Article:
14. BFM:

    “I agree finding the right level of regulation and finding the right regulations (two very different issues) are difficult problems.

    But for those who want a reset or a revolution, I wonder what will they use to replace the politicians?”

    I agree with your former statement. The latter – I don’t know about anyone else, but I don’t think it’s possible to replace politicians in a representative government. My earlier statements expressed concern about a government increasingly unaccountable to its people, above the law, and causing increased poverty creating civil unrest if other efforts to reign it in fail.

    It would be nice to make politicians more answerable to the public, as well as ensure that the law applies to them equally. Yes, even the Clintons.

    It’s been a while since I checked. Does anyone know if Clinton is still running scared from the media, or if she’s still inexplicably leading the polls for Dems while simultaneously refusing to give interviews or answer questions about anything other than her burrito choices?

  15. 1:43PM, should be “soil”, not “soul”, but it’s also fitting. Freudian slip perhaps.

  16. I. Annie. Is that Pola Negri or Nita Naldi? Beautiful pic. I have no crstal ball, and I respect your reply. Turn on TCM and watch “Detour” right now. Over and out.

  17. “Richard Faust” must have a crystal ball too. How could anyone know who had dirt under their nails as children or adults?

  18. There is nothing wrong with allowing children to have some employment that is appropriate to their age, ability, their stamina and of course is not harmful to them. This doesn’t mean coal mines or chained to a cotton gin. Babysitting, mowing lawns, shoveling snow, washing cars or windows, weeding gardens.

    In the rural ranching area where I live, kids want to and are expected to help with farm chores and often are doing jobs like driving swathers, tractors, harrow beds, riding horses and driving cattle from one location to another, driving flatbed trucks and heaving bales of hay out for the livestock, helping out with the branding or ear tagging, raising their OWN livestock or raising their own crops. One 10 year old girl raised a 4 acre field of asparagus a few years ago as her own project for school credit. She was not only responsible for the day to day farming of the crop, but also for getting it to market, contacting brokers and selling her crop.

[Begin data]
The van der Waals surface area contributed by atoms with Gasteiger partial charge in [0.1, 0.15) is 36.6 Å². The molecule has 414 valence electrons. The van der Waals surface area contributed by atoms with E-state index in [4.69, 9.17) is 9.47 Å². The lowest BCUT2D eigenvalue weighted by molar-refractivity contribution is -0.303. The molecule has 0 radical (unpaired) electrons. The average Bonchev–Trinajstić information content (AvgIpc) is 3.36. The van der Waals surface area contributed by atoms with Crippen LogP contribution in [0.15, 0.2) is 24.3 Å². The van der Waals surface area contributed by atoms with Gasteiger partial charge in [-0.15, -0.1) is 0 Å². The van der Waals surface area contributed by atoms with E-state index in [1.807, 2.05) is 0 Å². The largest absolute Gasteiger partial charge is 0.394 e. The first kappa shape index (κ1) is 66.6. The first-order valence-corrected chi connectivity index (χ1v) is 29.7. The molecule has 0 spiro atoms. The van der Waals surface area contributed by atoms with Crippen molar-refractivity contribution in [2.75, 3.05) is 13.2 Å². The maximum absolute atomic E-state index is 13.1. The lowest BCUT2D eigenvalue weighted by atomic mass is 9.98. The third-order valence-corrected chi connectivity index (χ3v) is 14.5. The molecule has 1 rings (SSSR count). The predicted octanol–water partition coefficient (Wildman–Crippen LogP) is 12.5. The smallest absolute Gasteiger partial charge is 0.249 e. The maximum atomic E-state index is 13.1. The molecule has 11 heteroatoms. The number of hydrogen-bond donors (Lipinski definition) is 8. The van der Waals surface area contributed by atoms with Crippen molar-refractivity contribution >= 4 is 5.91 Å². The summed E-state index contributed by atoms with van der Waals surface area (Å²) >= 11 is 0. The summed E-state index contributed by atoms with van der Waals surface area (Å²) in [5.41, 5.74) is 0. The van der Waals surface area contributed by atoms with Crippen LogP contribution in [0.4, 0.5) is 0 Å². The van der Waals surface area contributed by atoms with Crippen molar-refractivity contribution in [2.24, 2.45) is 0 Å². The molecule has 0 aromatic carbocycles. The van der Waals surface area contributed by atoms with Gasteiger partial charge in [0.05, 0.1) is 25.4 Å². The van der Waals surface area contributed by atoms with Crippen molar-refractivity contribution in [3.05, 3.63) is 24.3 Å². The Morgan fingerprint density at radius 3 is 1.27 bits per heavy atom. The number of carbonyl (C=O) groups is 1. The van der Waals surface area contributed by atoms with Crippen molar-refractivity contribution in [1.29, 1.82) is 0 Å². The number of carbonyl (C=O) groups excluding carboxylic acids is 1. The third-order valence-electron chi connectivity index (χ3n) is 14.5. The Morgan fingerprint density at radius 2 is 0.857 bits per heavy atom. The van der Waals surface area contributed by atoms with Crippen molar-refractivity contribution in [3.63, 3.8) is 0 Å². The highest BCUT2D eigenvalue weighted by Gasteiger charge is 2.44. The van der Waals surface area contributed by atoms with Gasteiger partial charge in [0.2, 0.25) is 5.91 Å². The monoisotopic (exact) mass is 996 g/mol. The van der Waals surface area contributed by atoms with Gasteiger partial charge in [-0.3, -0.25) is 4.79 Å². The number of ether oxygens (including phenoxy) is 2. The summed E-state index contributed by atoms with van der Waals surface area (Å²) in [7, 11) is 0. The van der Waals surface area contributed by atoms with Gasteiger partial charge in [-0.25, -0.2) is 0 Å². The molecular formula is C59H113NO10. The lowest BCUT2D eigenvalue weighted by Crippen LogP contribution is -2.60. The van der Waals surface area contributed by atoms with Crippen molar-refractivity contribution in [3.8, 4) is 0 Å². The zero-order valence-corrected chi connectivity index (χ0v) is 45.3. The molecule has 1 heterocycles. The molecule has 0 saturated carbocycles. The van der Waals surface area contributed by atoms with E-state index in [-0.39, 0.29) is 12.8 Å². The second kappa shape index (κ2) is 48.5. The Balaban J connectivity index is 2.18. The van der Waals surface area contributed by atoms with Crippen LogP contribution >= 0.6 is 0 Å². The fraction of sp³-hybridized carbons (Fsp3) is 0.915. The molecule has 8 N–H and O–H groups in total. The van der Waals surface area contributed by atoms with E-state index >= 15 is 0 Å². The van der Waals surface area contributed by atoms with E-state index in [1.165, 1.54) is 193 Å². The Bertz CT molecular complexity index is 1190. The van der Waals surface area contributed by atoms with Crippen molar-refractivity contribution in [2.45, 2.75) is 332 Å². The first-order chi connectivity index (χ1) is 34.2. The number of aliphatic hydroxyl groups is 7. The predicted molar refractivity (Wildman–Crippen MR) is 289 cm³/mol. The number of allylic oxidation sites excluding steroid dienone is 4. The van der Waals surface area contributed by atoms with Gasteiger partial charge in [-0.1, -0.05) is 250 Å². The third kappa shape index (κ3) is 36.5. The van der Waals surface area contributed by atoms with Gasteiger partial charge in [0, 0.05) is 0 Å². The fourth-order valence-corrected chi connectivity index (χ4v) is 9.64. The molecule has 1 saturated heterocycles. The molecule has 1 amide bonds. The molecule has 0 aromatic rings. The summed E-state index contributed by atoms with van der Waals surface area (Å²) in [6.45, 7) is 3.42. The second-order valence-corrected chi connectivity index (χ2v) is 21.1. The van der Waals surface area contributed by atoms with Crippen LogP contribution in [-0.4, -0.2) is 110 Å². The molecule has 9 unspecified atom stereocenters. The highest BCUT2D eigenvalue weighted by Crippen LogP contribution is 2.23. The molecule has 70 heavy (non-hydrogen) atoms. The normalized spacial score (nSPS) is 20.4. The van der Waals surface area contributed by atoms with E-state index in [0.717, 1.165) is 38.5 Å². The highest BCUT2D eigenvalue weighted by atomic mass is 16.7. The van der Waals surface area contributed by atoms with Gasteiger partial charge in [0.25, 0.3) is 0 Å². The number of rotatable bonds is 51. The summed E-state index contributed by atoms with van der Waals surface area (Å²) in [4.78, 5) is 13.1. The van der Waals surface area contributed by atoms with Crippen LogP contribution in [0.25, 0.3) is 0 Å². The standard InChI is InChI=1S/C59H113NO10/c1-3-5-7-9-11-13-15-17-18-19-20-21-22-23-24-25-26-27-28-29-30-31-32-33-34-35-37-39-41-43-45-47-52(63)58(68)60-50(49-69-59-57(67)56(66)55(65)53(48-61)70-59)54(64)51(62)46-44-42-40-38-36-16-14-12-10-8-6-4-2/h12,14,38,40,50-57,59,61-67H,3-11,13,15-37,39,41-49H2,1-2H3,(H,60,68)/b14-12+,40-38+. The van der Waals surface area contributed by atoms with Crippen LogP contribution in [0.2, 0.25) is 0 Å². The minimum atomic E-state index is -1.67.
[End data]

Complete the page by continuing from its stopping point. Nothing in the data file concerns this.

MY first job at the age of 11 was to cut the pits out of apricots. One of my friend’s family owned acres and acres of fruit orchards in the Santa Clara Valley. We worked along the rest of the crew which was other neighborhood children and the children of the permanent orchard employees and migrant worker’s children. We would stand for about 6 hours and cut the pits out of the apricots using sharp knives, lay the fruit cut side up on the wooden drying trays and put the pits and rotten parts into a slop bucket at our feet. The pickers, usually local boys a bit older 13 to 15yrs and the migrant farm workers would climb into the trees on ladders and pick the fruit and bring it to us, replenishing the buckets so we could keep going. There was no slacking because the buckets just kept coming and you couldn’t fall behind. It screwed everyone up if you did. We got a break every few hours for water and to sit down, and a lunch break during the day for everyone under the shady trees. No one thought it unusual or slave labor. It was work. We got paid the same as everyone else doing the same job. The pickers and the processors who lit the sulphur fires to cure the cots were paid more because they had to work harder and had more knowledge. I did this every summer for 4 years, until I could get a job in a store or restaurant.

    As I recall, I think we were paid something like .80 an hour then maybe a whole dollar!!

    sweat shop kids had roof over their heads at least, they were grateful for it, no doubt….

    Since this was before welfare, food stamps, and the government dole… etc…..I imagine they were. Working is better than starving. They were also working for their entire family, who were also working hard. Everyone worked or starved.

    Fortunately, we don’t have those conditions anymore where you either starve or work as a child. However, working, being productive, entrepreneurial and earning your own money is one of the most valuable lessons a child can learn.

    Taking this small opportunity, a lemonade stand, away and teaching the children that you can’t do anything without the government is crippling and cruel.

    1. DBQ, you are the bomb. Most of the posters on this site have never had dirt under their manicured nails. Thank you very much. Over and out.

  19. Karen, I don’t remember that one. Funny/sad though. My favorite was the local park wouldn’t let us do our annual Fathers Day car show because we would ruin the grass. So we moved the show to the neighboring towns park and gave them the business instead. You were also not even allowed to walk across the high school baseball field.